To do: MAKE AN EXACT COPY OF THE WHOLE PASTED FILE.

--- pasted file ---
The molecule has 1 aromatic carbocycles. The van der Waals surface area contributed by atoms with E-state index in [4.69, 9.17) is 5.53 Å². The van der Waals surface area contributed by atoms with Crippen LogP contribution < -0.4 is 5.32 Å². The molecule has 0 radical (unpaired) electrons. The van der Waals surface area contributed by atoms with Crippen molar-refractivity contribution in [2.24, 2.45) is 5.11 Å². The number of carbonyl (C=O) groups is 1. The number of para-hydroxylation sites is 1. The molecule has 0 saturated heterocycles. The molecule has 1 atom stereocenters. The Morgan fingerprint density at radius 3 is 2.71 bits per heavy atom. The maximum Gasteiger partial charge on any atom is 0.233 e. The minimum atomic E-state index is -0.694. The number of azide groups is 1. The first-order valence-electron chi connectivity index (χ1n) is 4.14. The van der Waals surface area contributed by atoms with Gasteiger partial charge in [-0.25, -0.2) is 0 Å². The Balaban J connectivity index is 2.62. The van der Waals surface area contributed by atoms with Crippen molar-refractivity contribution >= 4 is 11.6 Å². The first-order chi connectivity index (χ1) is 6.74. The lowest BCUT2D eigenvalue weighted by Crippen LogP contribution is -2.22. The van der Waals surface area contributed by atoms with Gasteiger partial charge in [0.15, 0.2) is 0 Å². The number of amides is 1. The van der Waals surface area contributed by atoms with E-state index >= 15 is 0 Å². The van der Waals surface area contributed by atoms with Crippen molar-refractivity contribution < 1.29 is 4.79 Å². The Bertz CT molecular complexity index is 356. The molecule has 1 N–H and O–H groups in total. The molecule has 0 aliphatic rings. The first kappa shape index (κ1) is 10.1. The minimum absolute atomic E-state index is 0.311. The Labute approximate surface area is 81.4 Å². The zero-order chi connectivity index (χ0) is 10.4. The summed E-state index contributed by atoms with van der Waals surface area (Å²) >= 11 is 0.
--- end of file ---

The molecule has 1 aromatic carbocycles. The van der Waals surface area contributed by atoms with E-state index in [4.69, 9.17) is 5.53 Å². The van der Waals surface area contributed by atoms with Crippen LogP contribution < -0.4 is 5.32 Å². The molecule has 0 radical (unpaired) electrons. The van der Waals surface area contributed by atoms with Crippen molar-refractivity contribution in [2.24, 2.45) is 5.11 Å². The number of carbonyl (C=O) groups is 1. The number of para-hydroxylation sites is 1. The molecule has 0 saturated heterocycles. The molecule has 1 atom stereocenters. The Morgan fingerprint density at radius 3 is 2.71 bits per heavy atom. The maximum Gasteiger partial charge on any atom is 0.233 e. The minimum atomic E-state index is -0.694. The number of azide groups is 1. The first-order valence-electron chi connectivity index (χ1n) is 4.14. The van der Waals surface area contributed by atoms with Gasteiger partial charge in [-0.25, -0.2) is 0 Å². The Balaban J connectivity index is 2.62. The van der Waals surface area contributed by atoms with Crippen molar-refractivity contribution >= 4 is 11.6 Å². The first-order chi connectivity index (χ1) is 6.74. The lowest BCUT2D eigenvalue weighted by Crippen LogP contribution is -2.22. The van der Waals surface area contributed by atoms with Gasteiger partial charge in [0.15, 0.2) is 0 Å². The number of amides is 1. The van der Waals surface area contributed by atoms with E-state index >= 15 is 0 Å². The van der Waals surface area contributed by atoms with Crippen molar-refractivity contribution < 1.29 is 4.79 Å². The Bertz CT molecular complexity index is 356. The molecule has 1 N–H and O–H groups in total. The molecule has 0 aliphatic rings. The first kappa shape index (κ1) is 10.1. The minimum absolute atomic E-state index is 0.311. The Labute approximate surface area is 81.4 Å². The zero-order chi connectivity index (χ0) is 10.4. The summed E-state index contributed by atoms with van der Waals surface area (Å²) >= 11 is 0.